Face to face with Kassassin Street

Kassassin Street

Kassassin Street are one of Rock Britain’s latest, very cool discoveries. They should be yours too. There’s something intriguingly oriental in the band’s music with prominent psychedelic tints which can’t fail to attract you. Kassassin Street’s single ‘The Royal Handkerchief Ballet’ has recently come out and already turned quite a few heads with its special sound. Rock Britain sits down with the band’s own Rowan Bastable to discuss the single, playing festivals and Arabic influences.

– Let’s get acquainted with our readership. How would you introduce Kassassin Street to Rock Britain’s readers?

– Kassassin Street are a psychedelic band from Portsmouth, on the south coast of England. The birthplace and home of Charles Dickens… for a bit … and to Peter Sellers …. for a bit less…

 – What’s your main philosophy, the most important thing to you when it comes to making music?

– I suppose just to be true? We’ve never made music purposely in any particular style or in any particular way, we just get in a room and we do what we do. It’s definitely a labor of love for us.

 – Your debut single ‘The Royal Handkerchief Ballet’ has recently come out. How did it feel to release your official debut?

– Great thanks! It’s been a total pleasure recording the single in London and getting it out there. We certainly didn’t expect the response we’ve had! I mean, I think we feel like we’ve only just planted our seed, there’s so much to do and we’re right at the beginning of the road…

 – How did the song appear? What inspired you to write it?

– I would imagine that the song appeared like most of ours do, from a cloud of smoke at rehearsal. I’m really influenced by eastern music and we stumbled across some open tunings which sounded immense on guitar. We would have slowly chipped away at it until it was right… like a sculptor with a statue, trying to perfect it without chipping the nose off!

 – There are unusual melodies in this track described by some reviewers as Eastern or Arabic. Where does this influence stem from?

– I’d say that we’re all influenced by the sounds and voices of the world around us. To me there’s a crossover in eastern and western cultures, where one ends and the other begins, and explorers of that have produced some of the most mind-blowing art.

I’ve been out to India a few times now, I shall probably go again next spring. It’s the most beautiful country, I’ve found a home now. There’s just something about the energy and vibrancy of the place, all mixed up with the emotion and character of the people… I could go on… I think you always bring something back from travelling, and for me it’s generally something musical and something philosophical… it’s hard to spend anytime in India without becoming slightly spiritual…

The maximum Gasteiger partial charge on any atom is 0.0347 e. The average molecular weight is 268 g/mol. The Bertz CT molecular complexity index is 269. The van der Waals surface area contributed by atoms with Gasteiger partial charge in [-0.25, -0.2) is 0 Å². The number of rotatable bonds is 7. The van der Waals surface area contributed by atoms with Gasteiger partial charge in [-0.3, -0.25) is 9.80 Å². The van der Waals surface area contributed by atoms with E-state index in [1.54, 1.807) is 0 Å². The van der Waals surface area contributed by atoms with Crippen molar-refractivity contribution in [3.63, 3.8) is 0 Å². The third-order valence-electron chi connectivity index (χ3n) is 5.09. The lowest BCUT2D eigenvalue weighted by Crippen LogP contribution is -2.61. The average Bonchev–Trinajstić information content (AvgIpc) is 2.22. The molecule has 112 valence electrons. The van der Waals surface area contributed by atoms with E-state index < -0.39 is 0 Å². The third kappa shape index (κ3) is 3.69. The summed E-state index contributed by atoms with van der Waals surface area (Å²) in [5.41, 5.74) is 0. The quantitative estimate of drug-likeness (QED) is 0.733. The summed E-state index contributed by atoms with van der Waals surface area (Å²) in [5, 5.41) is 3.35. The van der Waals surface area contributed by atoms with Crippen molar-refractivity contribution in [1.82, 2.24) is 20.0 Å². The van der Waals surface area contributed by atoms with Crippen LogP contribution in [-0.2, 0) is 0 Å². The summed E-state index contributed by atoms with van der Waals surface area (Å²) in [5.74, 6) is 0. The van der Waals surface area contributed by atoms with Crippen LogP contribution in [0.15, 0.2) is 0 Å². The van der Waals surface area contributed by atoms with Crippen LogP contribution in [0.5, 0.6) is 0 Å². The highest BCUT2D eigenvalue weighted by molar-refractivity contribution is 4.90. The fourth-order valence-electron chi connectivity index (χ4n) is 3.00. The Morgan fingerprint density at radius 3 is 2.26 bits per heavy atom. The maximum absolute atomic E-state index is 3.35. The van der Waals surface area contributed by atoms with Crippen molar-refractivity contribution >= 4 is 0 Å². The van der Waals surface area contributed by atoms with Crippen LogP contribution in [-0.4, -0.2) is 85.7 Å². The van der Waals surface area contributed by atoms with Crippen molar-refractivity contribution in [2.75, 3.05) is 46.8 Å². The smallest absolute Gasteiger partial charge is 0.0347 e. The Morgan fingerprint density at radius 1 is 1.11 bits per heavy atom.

It’s cool that you said Arabic too, the group Tinariwen have always occupied a large space in my heart. It’s the tribal rhythms … they’re far more addictive than the Opium… Andy, Tom and myself went to see them in London a while back.. we were definitely the youngest kids there and we couldn’t care less… no pissing in a cup and throwing it that night I tell thee…

Saying that, I’ve just discovered Bombino actually from Niger, check him out!

– One of the genre classifications for your music is psychedelic. What’s the most attractive aspect of this genre for you? How did you develop your band’s own, unique sound?

– I think for us the umbrella of Psychedelia gives us a beautiful license to be exactly who we want to be. It allows us to make music that is true to ourselves without feeling the need to identify too strongly with any given genre. Psychedelia allows us to be pop, rock, dance and experimental all in the same week! We’ve never actively set out to make Psychedelic music, but it was inevitable with who we are as people. I would say we were born into it, rather than drawn into it.

 – Your artwork is very intriguing. What sort of connection does it have with your music?

– We turned to visual artist Nazare Soares in Brighton for the video of The Royal Handkerchief Ballet. As all great connections are made, Naz was a friend of a friend. She got us straight away and created an amazing piece of visual art for the song. The only suggestion I made to her was that, as a kid, I was taken on holiday to Turkey and saw some ‘Whirling Dervish’ dancers. They totally captivated me. It was total transcendence through dance. Naz seemed to really jump on that idea and incorporated it, to a degree, in her artwork for us.

 – What’s the most memorable show you’ve ever played live as Kassassin Street?

– Ouch that’s tough. We’ve had some amazing shows already and have been going for such a little time. I suppose it would have to be earlier this year when we played our first headline show at The Wedgewood Rooms (Portsmouth’s best venue). We always vowed that we wouldn’t do a show there until we could sell it out on our own merit, and we did! They even opened the venue next door for us so we could have the extra capacity! That felt good.

 – With the festival season here, what’s your dream festival to play at and why?

– I think being English darlings, it would have to be Glastonbury. It’s the history I suppose. If I could grow old and say ” yeah, but we played Glastonbury, so thanks very much” I think I’d die happy… hopefully that wouldn’t be on the Monday afterwards. I suppose I shouldn’t be picky!?

 – What are your plans for the nearest future?

– We’re playing at Isle Of Wight Festival this weekend actually! (Hipshaker Lounge, Sunday @ 16.30 if you’re interested?) So that’ll be good. We’ve got a great summer planned. There’s still quite a bit we’re not allowed to announce quite yet so I’m afraid I must keep my mouth shut.

We will be releasing another single during the summer though, so please do keep them peeled!

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